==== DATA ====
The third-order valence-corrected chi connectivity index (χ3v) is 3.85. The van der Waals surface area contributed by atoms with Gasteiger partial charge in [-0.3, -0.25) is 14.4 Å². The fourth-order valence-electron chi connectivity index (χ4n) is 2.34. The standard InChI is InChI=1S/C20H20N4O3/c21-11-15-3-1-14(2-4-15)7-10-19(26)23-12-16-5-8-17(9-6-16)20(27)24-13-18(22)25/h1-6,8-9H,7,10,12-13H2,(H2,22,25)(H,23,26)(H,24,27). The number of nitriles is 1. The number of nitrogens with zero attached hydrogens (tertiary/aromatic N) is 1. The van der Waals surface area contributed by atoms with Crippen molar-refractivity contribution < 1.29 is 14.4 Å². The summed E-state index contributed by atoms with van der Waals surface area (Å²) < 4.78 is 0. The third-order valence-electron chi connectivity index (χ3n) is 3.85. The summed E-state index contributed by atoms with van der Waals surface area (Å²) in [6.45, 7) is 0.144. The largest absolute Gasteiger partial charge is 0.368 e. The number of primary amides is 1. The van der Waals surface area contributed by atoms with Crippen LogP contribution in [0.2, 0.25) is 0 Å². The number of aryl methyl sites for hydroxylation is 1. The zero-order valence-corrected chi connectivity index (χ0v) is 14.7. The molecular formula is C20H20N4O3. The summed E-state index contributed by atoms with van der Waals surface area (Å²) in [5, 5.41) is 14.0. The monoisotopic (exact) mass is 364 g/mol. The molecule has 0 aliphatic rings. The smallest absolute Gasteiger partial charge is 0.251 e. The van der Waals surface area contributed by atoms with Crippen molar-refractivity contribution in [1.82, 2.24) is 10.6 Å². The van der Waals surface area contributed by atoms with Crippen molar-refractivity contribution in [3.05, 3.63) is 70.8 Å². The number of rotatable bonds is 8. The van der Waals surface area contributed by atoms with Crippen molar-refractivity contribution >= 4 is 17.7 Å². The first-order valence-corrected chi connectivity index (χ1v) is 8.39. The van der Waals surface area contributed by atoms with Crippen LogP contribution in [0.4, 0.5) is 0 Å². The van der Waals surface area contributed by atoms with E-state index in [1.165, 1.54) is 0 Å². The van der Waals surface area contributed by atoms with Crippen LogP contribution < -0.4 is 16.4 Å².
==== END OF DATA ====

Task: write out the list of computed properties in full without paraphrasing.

The third-order valence-corrected chi connectivity index (χ3v) is 3.85. The van der Waals surface area contributed by atoms with Gasteiger partial charge in [-0.3, -0.25) is 14.4 Å². The fourth-order valence-electron chi connectivity index (χ4n) is 2.34. The standard InChI is InChI=1S/C20H20N4O3/c21-11-15-3-1-14(2-4-15)7-10-19(26)23-12-16-5-8-17(9-6-16)20(27)24-13-18(22)25/h1-6,8-9H,7,10,12-13H2,(H2,22,25)(H,23,26)(H,24,27). The number of nitriles is 1. The number of nitrogens with zero attached hydrogens (tertiary/aromatic N) is 1. The van der Waals surface area contributed by atoms with Crippen molar-refractivity contribution < 1.29 is 14.4 Å². The summed E-state index contributed by atoms with van der Waals surface area (Å²) < 4.78 is 0. The third-order valence-electron chi connectivity index (χ3n) is 3.85. The summed E-state index contributed by atoms with van der Waals surface area (Å²) in [6.45, 7) is 0.144. The largest absolute Gasteiger partial charge is 0.368 e. The number of primary amides is 1. The van der Waals surface area contributed by atoms with Crippen LogP contribution in [0.2, 0.25) is 0 Å². The number of aryl methyl sites for hydroxylation is 1. The zero-order valence-corrected chi connectivity index (χ0v) is 14.7. The molecular formula is C20H20N4O3. The summed E-state index contributed by atoms with van der Waals surface area (Å²) in [5, 5.41) is 14.0. The monoisotopic (exact) mass is 364 g/mol. The molecule has 0 aliphatic rings. The smallest absolute Gasteiger partial charge is 0.251 e. The van der Waals surface area contributed by atoms with Crippen molar-refractivity contribution in [1.82, 2.24) is 10.6 Å². The van der Waals surface area contributed by atoms with Crippen molar-refractivity contribution in [3.05, 3.63) is 70.8 Å². The number of rotatable bonds is 8. The van der Waals surface area contributed by atoms with Crippen molar-refractivity contribution >= 4 is 17.7 Å². The first-order valence-corrected chi connectivity index (χ1v) is 8.39. The van der Waals surface area contributed by atoms with Crippen LogP contribution in [0.4, 0.5) is 0 Å². The van der Waals surface area contributed by atoms with E-state index in [1.165, 1.54) is 0 Å². The van der Waals surface area contributed by atoms with Crippen LogP contribution < -0.4 is 16.4 Å².